The recovery process requires the individual to learn to evaluate the contributing factors and to develop positive and healthy coping skills to replace the old ones. Without treatment, therapy and a program of recovery, it will be difficult for someone with bulimia to simply stop.
Talking and Showing Support
If the subject of your partner’s eating disorder has already come up in the relationship, it may be a strained issue, but remember, more opportunities will present themselves for you to talk constructively and show support.
If you have yet to confront your spouse about your concerns, make sure you are aware of (and possibly list out for yourself) the signs and symptoms that are concerning you. Recovery is impossible in an atmosphere of denial, and talking about it in a loving manner can be an essential step in taking back control.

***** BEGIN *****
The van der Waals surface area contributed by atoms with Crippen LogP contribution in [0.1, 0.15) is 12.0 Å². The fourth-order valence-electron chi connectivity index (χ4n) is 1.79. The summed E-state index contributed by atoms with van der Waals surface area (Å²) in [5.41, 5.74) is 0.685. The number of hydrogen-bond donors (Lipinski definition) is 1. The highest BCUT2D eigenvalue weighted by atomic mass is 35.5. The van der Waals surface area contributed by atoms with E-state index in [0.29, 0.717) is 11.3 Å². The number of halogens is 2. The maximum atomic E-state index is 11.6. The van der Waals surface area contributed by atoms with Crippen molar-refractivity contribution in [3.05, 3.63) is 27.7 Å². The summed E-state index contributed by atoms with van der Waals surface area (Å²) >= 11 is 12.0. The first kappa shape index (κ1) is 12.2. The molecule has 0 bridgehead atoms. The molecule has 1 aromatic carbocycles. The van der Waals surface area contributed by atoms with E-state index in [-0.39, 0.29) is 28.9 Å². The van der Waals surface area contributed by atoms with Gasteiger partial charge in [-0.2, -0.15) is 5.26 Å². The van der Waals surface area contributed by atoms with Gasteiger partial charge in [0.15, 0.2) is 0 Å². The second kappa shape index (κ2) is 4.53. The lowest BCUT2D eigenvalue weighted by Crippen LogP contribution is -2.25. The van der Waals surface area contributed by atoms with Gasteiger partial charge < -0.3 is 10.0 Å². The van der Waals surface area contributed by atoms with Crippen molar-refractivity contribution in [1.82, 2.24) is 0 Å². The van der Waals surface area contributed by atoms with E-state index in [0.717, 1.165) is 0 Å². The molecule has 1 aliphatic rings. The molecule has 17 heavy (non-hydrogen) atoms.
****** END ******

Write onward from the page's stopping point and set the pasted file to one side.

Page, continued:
The Key Points of Supporting Your Loved One
When speaking with your spouse, there are a few key points to be aware of that will promote a constructive conversation. Remember, they’re likely to be ashamed and possibly afraid or threatened, so it’s important to maintain a non-judgmental and supportive attitude.
Use “I” sentences and facts when speaking: “I am worried about you because I’ve noticed you seem unhappy.” Trust and integrity will return when you are able to establish a dialogue with your partner, one in which they feel they are safe.
Finding help for yourself, either by talking with a supportive friend or a professional about your concerns can give you an objective perspective to organize your thoughts and feelings. Be prepared for your spouse to be uncomfortable or even angry.